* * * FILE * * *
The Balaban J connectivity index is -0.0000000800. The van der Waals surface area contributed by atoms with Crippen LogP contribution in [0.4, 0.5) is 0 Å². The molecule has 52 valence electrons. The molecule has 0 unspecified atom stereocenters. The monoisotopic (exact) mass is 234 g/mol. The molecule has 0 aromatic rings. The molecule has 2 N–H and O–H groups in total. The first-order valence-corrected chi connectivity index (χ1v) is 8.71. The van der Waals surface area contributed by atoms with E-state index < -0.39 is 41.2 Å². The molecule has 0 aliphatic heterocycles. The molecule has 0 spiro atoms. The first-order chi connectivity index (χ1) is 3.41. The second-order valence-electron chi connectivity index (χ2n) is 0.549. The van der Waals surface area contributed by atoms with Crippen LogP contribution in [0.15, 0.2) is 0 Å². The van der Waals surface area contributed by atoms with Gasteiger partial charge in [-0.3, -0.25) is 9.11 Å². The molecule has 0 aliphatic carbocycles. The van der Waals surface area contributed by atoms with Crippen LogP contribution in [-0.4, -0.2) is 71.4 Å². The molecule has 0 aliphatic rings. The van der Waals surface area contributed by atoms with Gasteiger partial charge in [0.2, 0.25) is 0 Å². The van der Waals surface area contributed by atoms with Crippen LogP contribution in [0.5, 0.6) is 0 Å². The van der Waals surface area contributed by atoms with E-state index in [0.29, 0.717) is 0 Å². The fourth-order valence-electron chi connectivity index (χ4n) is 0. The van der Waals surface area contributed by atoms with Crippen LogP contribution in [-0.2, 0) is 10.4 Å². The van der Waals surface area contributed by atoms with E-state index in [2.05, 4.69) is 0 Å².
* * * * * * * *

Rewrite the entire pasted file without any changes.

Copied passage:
The Balaban J connectivity index is -0.0000000800. The van der Waals surface area contributed by atoms with Crippen LogP contribution in [0.4, 0.5) is 0 Å². The molecule has 52 valence electrons. The molecule has 0 unspecified atom stereocenters. The monoisotopic (exact) mass is 234 g/mol. The molecule has 0 aromatic rings. The molecule has 2 N–H and O–H groups in total. The first-order valence-corrected chi connectivity index (χ1v) is 8.71. The van der Waals surface area contributed by atoms with E-state index < -0.39 is 41.2 Å². The molecule has 0 aliphatic heterocycles. The molecule has 0 spiro atoms. The first-order chi connectivity index (χ1) is 3.41. The second-order valence-electron chi connectivity index (χ2n) is 0.549. The van der Waals surface area contributed by atoms with Crippen LogP contribution in [0.15, 0.2) is 0 Å². The van der Waals surface area contributed by atoms with Gasteiger partial charge in [-0.3, -0.25) is 9.11 Å². The molecule has 0 aliphatic carbocycles. The van der Waals surface area contributed by atoms with Crippen LogP contribution in [-0.4, -0.2) is 71.4 Å². The molecule has 0 aliphatic rings. The van der Waals surface area contributed by atoms with Gasteiger partial charge in [0.2, 0.25) is 0 Å². The van der Waals surface area contributed by atoms with Crippen LogP contribution in [0.5, 0.6) is 0 Å². The van der Waals surface area contributed by atoms with E-state index in [0.29, 0.717) is 0 Å². The fourth-order valence-electron chi connectivity index (χ4n) is 0. The van der Waals surface area contributed by atoms with Crippen LogP contribution in [-0.2, 0) is 10.4 Å². The van der Waals surface area contributed by atoms with E-state index in [2.05, 4.69) is 0 Å².